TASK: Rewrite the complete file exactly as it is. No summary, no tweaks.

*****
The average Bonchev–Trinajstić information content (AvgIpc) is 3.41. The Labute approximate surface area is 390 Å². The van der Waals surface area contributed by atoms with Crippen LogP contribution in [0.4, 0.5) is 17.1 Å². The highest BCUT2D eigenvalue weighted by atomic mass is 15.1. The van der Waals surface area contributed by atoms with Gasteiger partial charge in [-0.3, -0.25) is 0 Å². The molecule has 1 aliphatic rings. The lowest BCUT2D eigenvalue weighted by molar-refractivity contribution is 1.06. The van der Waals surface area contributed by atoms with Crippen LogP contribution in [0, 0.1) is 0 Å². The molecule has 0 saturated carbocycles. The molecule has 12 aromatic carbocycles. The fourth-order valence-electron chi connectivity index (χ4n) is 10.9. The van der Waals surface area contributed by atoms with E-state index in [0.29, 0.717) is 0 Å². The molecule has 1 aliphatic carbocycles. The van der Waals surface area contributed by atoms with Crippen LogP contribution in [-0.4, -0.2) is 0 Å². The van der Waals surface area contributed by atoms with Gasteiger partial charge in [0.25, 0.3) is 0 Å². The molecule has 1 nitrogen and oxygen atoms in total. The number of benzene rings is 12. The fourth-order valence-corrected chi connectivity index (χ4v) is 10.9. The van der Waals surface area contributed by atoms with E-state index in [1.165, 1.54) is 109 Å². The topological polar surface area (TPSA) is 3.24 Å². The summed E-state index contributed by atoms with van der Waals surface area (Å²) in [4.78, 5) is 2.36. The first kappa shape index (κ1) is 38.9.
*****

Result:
The average Bonchev–Trinajstić information content (AvgIpc) is 3.41. The Labute approximate surface area is 390 Å². The van der Waals surface area contributed by atoms with Crippen LogP contribution in [0.4, 0.5) is 17.1 Å². The highest BCUT2D eigenvalue weighted by atomic mass is 15.1. The van der Waals surface area contributed by atoms with Gasteiger partial charge in [-0.3, -0.25) is 0 Å². The molecule has 1 aliphatic rings. The lowest BCUT2D eigenvalue weighted by molar-refractivity contribution is 1.06. The van der Waals surface area contributed by atoms with Crippen LogP contribution in [0, 0.1) is 0 Å². The molecule has 0 saturated carbocycles. The molecule has 12 aromatic carbocycles. The fourth-order valence-electron chi connectivity index (χ4n) is 10.9. The van der Waals surface area contributed by atoms with E-state index in [0.29, 0.717) is 0 Å². The molecule has 1 aliphatic carbocycles. The van der Waals surface area contributed by atoms with Crippen LogP contribution in [-0.4, -0.2) is 0 Å². The van der Waals surface area contributed by atoms with Gasteiger partial charge in [0.25, 0.3) is 0 Å². The molecule has 1 nitrogen and oxygen atoms in total. The number of benzene rings is 12. The fourth-order valence-corrected chi connectivity index (χ4v) is 10.9. The van der Waals surface area contributed by atoms with E-state index in [1.165, 1.54) is 109 Å². The topological polar surface area (TPSA) is 3.24 Å². The summed E-state index contributed by atoms with van der Waals surface area (Å²) in [4.78, 5) is 2.36. The first kappa shape index (κ1) is 38.9.